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So right now I'm working on trying to make the markdown editor view and the rendered page view look as distinct as possible. Hence my previous question.

Now I've figured out how to hide the disabled icons. I find that having the icons grayed out when viewing the rendered page is just too confusing. (I would compare it to seeing MS Word editing tool bars when you were viewing a PDF). This is the css I used in my userchrome.css:

div.editor-toolbar a.button.disabled {
    display: none;}

I think it works exactly as I want. But here's my question. Am I hiding things that really shouldn't be hidden? Basically am I going to mess myself up by hiding these?

It looks specific enough to be very limited in its scope; seems like it safely achieves your stated goal, from here.

May not work in the new editor, but since that toolbar div appears only twice in the side-by-side view, it doesn't seem like it'll leak out anywhere.

As long as you prefer not to see disabled controls, it looks to me like you should be in the clear.

Of course, the layout may change in the future, so buyer beware; using the developer tools to deactivvate or delete questionable rules in real time can be helpful in determining whether modifications make sense.

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Can someone tell me what the class is for the sync section in the sidebar? It doesn't seem to have one:
image

And the elements within it only have these random(?) classes.

My goal is to remove the sync area completely from the sidebar. It takes up a lot of space (on my small screen) and if I need to sync I can do it from the File menu.

Have a try with this.

As the div that contains the sync button has no class to use, this asks to not display the second div under the div with the class side-bar.

div.side-bar div:nth-of-type(2) {
    display: none;
}

I checked it on my copy of Joplin and it seemed to do the trick. You may need to do a couple of restarts and/or a window resize before Joplin finally realises how badly you are abusing it. Not looked to see if it causes havoc elsewhere though!

I used this info and trial and error to try to create the above.

Ah, the CSS Dark Arts! :mage:‍♂ Thanks! I hadden't even considered these. Seems like a less than optimal way to do it, but maybe the only way for now. It does seem dangerous since changes to the core could make it hide the wrong thing in the future. Any way, thanks so much for taking the time to figure this out!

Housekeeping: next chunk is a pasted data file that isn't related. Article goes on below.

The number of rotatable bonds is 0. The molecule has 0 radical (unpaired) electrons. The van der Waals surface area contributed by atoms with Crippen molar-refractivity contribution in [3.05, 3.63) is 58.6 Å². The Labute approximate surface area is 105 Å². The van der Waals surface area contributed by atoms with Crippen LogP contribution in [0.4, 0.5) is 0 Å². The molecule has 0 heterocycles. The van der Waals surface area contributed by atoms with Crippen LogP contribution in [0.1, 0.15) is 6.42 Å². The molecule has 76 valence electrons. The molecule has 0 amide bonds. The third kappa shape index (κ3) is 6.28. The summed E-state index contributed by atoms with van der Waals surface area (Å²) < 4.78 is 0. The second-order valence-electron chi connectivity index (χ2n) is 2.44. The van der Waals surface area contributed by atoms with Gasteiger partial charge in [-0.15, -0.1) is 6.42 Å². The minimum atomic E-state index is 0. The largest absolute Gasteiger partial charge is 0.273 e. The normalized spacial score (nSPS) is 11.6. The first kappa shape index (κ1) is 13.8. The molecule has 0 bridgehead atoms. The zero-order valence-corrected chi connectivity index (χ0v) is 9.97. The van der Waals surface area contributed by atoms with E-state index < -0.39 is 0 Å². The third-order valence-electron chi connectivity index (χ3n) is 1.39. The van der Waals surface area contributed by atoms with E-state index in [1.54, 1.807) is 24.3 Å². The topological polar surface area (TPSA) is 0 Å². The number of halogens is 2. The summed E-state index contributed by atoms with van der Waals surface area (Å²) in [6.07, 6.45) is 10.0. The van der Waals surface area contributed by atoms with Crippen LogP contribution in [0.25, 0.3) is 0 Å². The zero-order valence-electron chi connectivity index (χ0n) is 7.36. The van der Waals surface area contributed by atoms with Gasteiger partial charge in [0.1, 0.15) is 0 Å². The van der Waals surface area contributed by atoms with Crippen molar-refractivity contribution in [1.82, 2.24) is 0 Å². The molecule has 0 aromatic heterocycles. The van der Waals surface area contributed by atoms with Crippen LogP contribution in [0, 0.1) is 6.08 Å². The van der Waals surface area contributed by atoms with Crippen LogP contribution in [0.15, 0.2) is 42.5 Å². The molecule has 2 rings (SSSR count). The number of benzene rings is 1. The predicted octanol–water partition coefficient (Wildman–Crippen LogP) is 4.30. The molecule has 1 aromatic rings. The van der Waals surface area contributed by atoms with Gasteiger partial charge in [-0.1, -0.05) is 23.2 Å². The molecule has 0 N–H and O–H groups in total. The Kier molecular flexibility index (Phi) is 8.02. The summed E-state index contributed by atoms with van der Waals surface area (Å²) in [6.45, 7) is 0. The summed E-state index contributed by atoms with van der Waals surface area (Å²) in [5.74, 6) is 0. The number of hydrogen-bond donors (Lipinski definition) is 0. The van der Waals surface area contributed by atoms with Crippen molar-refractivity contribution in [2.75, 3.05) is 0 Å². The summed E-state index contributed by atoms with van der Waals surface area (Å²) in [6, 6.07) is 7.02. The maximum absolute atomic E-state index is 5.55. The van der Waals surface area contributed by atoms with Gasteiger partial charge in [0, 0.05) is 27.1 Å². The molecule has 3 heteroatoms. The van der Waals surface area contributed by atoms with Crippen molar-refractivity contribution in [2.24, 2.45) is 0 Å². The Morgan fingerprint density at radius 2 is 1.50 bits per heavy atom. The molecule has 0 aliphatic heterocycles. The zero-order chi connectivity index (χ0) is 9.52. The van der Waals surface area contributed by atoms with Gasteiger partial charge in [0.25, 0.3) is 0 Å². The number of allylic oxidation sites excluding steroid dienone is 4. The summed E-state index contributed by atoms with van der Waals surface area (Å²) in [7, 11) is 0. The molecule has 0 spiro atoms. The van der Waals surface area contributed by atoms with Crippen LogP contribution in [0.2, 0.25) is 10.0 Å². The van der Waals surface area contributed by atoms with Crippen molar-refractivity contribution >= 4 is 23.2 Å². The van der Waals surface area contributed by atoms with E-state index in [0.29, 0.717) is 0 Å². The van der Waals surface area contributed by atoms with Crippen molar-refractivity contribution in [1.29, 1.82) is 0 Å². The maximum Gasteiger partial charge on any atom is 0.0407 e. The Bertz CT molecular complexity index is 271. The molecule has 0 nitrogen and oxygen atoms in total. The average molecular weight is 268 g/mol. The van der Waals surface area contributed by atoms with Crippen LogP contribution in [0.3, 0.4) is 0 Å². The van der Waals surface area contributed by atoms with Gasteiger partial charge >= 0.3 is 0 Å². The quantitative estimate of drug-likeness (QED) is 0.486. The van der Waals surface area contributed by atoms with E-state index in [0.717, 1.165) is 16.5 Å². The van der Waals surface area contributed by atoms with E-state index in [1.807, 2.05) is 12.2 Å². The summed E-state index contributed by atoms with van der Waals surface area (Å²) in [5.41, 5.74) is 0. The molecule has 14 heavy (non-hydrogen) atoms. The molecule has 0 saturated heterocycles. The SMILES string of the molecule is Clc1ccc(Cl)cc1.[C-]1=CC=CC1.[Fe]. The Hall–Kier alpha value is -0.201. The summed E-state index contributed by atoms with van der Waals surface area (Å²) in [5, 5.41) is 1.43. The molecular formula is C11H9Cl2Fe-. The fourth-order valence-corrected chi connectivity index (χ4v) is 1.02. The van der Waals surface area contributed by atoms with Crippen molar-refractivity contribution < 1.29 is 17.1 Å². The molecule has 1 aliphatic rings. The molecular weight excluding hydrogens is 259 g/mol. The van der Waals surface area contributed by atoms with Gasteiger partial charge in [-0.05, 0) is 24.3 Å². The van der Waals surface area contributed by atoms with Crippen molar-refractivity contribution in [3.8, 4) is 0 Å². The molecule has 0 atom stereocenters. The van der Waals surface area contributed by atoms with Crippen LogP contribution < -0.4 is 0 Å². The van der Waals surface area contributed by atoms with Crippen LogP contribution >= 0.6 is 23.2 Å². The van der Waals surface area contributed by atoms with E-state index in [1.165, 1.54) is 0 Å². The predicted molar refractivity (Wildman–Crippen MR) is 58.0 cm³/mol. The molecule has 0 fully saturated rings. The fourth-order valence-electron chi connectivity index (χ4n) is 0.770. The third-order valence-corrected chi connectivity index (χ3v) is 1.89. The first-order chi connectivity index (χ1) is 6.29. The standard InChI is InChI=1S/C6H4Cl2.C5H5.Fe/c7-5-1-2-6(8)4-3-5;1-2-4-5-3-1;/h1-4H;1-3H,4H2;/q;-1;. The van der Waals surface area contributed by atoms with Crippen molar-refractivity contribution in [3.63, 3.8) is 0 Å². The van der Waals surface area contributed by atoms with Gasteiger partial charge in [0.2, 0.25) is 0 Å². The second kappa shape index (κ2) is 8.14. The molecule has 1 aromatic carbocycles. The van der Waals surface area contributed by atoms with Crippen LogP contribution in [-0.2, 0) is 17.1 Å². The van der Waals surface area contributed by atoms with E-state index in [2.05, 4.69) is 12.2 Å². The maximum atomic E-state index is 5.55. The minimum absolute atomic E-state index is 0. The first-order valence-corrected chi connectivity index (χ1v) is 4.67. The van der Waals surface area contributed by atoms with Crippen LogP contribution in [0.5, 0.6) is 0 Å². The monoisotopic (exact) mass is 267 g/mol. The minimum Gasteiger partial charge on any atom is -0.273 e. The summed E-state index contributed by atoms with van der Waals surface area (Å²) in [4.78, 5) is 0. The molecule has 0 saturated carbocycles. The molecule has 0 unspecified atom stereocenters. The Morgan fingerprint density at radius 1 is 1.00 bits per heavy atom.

I wonder if there are plans to add class names to things in the future.

The same applies to any class used in Joplin. That's why the warning in Joplin states. "... styles you define may break from one version to the next. If you want to use them, please know that it might require regular development work from you to keep them working..."

I believe that @tessus has already been asking, either somewhere on this forum or on GitHub, that this is considered for a future release . He has also created a wiki list of css elements which should have a class and a wiki list of useful customisations.

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Right. But instead of a display:hide not working because a class name changed, it could hide something else entirely. But I will be careful. Thanks so much! And thanks for the link. I appreciate all your contributions to the forum.

Added TOC style for dark mode.
Update file can be found here: GitHub - p0rc0jet/joplin_styles: CSS tweaks for joplin app
Looks like this:

Please, do remember to comment out style you don't want to use.

2 Likes

Any easy to read monospace fonts people would recommend? The default markdown font may be fine for coding, but for reading notes, I find I'm as slow as molasses compared to proportional fonts, so any suggestions for quicker reading monospace fonts is appreciated!

Its nothing too special or very "out there" but personally I do like Consolas and it is always just... there on Windows

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I've ended up using Google's free Roboto Mono font as, for me, it is easier to read.

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That does look easier to read quickly than the Joplin markdown editor default. Totally new to font changes, but I guess I download and install the tff to Windows.

What do I need to add to userchrome.css (currently empty) to switch the markdown editor (CodeMirror since I'm using Joplin v1.7x) to this new font?

Also, is it possible to change the font colors used at various levels of indention in the markdown editor (e.g., I find the green difficult to read)?

You don't.

Install the font then go to the settings and Appearance. Add the name of the font in the field and apply.

Editor_font

userchrome.css can be used to change the colours of elements within the editor. You can use the Development Tools to determine what css element name you need to specify to get the changes you want. Have a look through this "Share Your CSS" post (ie THIS actual post) to get some ideas.

To get you started here are a few I have played with: